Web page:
Oxford college removes painting of Aung San Suu Kyi

St Hugh’s College, where Myanmar’s de facto leader studied, took down the portrait after international condemnation of her handling of the Rohingya crisis

FILE PHOTO: Myanmar State Counselor Aung San Suu Kyi delivers a speech to the nation over the Rakhine and Rohingya situation, in Naypyitaw, Myanmar September 19, 2017. REUTERS/Soe Zeya Tun/File Photo
Beta V.1.0 - Powered by automated translation

The Oxford college where Aung San Suu Kyi studied as an undergraduate has taken down her portrait amid allegations that Myanmar has been carrying out ethnic cleansing against the Rohingya.

Ms Suu Kyi, Myanmar’s de facto leader, graduated from St Hugh’s College in 1967 with a BA in Philosophy, Politics and Economics. The painting has hung near the college’s main entrance since 1999.

However, the college’s governing body has now decided to remove the portrait from public display and place it in storage, replacing it with a Japanese painting, according to the college’s student newsletter The Swan.

It comes as Ms Suu Kyi faces mounting international criticism over her role in Myanmar’s humanitarian crisis, which has seen more than 400,000 Muslims flee the country to neighbouring Bangladesh.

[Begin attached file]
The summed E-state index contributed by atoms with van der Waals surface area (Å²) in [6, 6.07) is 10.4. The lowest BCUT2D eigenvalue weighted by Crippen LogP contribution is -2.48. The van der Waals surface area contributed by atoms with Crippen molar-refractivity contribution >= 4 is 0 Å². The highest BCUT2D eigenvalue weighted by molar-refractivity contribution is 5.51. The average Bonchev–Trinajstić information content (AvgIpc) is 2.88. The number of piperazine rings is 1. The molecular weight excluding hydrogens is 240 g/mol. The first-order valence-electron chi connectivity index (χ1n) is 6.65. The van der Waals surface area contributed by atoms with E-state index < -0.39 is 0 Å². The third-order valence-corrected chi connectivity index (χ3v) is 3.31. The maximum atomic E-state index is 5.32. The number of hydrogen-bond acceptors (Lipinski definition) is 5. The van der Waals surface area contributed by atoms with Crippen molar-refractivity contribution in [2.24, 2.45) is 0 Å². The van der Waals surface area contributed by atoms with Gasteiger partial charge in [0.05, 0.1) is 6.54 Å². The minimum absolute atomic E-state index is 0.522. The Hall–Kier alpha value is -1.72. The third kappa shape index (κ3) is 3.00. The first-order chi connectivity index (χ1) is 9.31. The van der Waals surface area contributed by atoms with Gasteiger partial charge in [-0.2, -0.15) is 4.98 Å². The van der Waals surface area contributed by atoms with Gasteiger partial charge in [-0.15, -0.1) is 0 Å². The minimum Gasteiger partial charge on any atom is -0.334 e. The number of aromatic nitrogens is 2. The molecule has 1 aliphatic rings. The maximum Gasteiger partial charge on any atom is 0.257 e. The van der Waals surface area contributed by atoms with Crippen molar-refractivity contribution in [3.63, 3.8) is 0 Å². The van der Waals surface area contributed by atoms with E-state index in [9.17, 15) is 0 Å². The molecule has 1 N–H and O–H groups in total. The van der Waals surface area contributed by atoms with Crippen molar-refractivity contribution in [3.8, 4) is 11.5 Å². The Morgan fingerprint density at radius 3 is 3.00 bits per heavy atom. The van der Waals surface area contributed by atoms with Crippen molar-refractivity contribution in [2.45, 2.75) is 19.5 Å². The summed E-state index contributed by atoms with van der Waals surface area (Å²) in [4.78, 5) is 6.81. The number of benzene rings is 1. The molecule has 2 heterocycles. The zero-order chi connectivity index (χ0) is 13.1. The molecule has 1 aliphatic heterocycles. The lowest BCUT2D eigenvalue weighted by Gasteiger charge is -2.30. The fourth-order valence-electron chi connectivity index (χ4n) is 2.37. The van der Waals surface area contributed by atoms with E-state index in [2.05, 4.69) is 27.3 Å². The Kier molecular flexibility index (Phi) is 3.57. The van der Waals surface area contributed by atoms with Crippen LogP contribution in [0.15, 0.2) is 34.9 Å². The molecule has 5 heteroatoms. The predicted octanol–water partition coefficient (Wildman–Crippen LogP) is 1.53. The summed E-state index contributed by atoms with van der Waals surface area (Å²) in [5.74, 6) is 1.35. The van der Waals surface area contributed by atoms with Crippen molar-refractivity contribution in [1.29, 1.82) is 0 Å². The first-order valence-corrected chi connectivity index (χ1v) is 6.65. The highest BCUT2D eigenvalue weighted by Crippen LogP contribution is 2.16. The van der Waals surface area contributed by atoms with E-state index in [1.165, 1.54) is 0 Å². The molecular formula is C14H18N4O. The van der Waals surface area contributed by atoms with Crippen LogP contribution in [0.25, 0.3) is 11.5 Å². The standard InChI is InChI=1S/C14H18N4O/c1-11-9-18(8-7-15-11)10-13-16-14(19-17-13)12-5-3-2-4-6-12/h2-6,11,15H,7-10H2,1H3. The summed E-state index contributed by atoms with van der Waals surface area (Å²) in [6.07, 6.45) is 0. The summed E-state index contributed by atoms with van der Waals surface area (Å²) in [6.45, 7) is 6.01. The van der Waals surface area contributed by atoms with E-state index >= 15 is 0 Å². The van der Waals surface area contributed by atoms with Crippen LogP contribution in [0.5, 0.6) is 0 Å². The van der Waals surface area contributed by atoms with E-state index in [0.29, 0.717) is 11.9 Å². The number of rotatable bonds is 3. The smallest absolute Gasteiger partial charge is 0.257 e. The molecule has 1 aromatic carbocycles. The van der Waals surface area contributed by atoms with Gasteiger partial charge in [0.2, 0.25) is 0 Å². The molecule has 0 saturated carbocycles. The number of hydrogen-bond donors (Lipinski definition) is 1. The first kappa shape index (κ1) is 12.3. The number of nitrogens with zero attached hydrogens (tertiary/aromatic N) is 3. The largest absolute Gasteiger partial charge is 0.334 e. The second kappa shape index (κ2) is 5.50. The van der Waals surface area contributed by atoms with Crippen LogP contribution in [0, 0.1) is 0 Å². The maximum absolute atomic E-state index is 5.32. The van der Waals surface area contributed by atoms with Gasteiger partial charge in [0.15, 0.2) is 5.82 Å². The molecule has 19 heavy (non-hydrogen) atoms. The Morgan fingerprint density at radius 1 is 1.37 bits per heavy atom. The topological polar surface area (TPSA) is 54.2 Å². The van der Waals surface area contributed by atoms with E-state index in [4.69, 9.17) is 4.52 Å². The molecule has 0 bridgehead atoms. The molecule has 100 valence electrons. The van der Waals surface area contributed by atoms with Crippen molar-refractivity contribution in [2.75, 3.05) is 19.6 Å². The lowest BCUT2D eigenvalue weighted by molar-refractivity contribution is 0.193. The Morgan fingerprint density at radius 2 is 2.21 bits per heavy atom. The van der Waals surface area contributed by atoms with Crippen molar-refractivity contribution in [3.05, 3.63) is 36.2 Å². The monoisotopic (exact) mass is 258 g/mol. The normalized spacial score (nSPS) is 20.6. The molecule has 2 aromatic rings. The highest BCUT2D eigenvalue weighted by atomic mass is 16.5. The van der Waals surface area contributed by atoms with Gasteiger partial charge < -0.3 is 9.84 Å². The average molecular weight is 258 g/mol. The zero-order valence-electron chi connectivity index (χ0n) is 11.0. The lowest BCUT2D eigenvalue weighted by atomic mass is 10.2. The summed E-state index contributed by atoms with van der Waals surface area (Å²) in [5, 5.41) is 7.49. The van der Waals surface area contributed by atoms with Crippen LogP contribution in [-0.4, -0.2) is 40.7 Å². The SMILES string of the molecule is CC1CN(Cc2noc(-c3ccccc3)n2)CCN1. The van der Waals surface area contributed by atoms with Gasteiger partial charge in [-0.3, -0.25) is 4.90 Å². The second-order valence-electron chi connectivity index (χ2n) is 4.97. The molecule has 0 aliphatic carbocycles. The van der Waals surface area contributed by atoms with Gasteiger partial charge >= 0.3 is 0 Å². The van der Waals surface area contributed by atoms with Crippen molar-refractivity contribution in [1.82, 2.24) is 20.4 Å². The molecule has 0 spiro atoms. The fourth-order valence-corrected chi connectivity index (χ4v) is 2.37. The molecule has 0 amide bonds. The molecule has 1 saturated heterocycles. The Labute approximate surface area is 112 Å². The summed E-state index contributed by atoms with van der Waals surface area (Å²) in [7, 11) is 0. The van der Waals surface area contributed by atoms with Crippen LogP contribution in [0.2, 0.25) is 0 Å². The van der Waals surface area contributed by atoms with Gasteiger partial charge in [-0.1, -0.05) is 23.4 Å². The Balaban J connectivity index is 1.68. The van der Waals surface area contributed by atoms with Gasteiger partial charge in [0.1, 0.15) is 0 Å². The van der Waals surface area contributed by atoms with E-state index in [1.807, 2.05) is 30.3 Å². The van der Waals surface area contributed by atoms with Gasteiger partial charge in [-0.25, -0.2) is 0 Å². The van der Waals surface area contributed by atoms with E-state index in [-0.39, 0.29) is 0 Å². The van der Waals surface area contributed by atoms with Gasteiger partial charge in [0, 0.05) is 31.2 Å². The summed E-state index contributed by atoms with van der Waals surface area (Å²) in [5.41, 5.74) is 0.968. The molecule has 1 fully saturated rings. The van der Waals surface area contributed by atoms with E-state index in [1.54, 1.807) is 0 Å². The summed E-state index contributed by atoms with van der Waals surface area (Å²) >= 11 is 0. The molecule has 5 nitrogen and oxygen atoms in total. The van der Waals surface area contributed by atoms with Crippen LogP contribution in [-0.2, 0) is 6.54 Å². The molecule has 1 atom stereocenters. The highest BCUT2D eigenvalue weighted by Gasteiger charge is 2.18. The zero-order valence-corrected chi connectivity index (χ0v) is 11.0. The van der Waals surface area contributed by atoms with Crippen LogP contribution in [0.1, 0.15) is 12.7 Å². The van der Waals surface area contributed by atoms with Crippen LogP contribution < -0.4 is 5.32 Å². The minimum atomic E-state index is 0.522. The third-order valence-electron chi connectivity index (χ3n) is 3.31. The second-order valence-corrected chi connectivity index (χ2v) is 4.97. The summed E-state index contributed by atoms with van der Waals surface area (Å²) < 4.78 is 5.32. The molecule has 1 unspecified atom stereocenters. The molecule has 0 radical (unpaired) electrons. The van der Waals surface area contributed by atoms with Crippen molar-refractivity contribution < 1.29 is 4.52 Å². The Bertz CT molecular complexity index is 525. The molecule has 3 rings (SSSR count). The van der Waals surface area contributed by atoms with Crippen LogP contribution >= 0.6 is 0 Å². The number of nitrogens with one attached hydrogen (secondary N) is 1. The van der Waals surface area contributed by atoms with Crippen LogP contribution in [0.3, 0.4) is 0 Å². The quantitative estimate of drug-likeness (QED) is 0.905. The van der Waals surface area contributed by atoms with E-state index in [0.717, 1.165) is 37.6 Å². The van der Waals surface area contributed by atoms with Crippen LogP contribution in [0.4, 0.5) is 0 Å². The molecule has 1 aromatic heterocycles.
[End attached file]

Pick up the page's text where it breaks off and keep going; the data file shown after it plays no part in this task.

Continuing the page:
Read more:


The United Nations has described the treatment of the Rohingya minority, who have suffered violent attacks by Myanmar’s military forces, as a “textbook example of ethnic cleansing”.

British Foreign Secretary Boris Johnson has also urged Ms Suu Kyi to end the atrocities against the Rohingya, and to allow them to return home.

St Hugh's College said: "The College received the gift of a new painting earlier this month which will be exhibited for a period.

"The painting of Aung San Suu Kyi has meanwhile been moved to storage.”

Ms Suu Kyi was awarded an honorary degree in June 2012, which Oxford University has so far decided not to reconsider.

However, last week, the university expressed its “profound concern” over the current climate in Myanmar. It added: “[The university] hopes the Myanmar administration, led by Oxford alumna Aung San Suu Kyi, can eliminate discrimination and oppression, and demonstrate to the world that Myanmar values the lives of all its citizens”.